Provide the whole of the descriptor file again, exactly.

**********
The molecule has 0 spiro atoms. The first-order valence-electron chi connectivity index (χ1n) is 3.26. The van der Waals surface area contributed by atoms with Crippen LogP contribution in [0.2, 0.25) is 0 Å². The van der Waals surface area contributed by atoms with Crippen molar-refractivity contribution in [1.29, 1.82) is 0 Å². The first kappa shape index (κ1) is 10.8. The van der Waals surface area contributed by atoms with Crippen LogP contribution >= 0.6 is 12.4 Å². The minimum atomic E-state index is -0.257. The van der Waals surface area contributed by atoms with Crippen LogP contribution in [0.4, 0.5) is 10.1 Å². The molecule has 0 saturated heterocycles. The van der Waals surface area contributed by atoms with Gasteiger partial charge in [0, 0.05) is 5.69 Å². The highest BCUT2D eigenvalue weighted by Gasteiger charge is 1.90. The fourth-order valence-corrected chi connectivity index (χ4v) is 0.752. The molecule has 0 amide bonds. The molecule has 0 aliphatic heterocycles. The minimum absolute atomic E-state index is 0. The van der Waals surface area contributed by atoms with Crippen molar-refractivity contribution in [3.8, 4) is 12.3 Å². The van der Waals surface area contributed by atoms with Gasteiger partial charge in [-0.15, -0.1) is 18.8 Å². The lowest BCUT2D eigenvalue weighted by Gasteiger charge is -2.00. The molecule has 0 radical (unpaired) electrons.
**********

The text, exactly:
The molecule has 0 spiro atoms. The first-order valence-electron chi connectivity index (χ1n) is 3.26. The van der Waals surface area contributed by atoms with Crippen LogP contribution in [0.2, 0.25) is 0 Å². The van der Waals surface area contributed by atoms with Crippen molar-refractivity contribution in [1.29, 1.82) is 0 Å². The first kappa shape index (κ1) is 10.8. The van der Waals surface area contributed by atoms with Crippen LogP contribution >= 0.6 is 12.4 Å². The minimum atomic E-state index is -0.257. The van der Waals surface area contributed by atoms with Crippen LogP contribution in [0.4, 0.5) is 10.1 Å². The molecule has 0 saturated heterocycles. The van der Waals surface area contributed by atoms with Gasteiger partial charge in [0, 0.05) is 5.69 Å². The highest BCUT2D eigenvalue weighted by Gasteiger charge is 1.90. The fourth-order valence-corrected chi connectivity index (χ4v) is 0.752. The molecule has 0 amide bonds. The molecule has 0 aliphatic heterocycles. The minimum absolute atomic E-state index is 0. The van der Waals surface area contributed by atoms with Crippen molar-refractivity contribution in [3.8, 4) is 12.3 Å². The van der Waals surface area contributed by atoms with Gasteiger partial charge in [-0.15, -0.1) is 18.8 Å². The lowest BCUT2D eigenvalue weighted by Gasteiger charge is -2.00. The molecule has 0 radical (unpaired) electrons.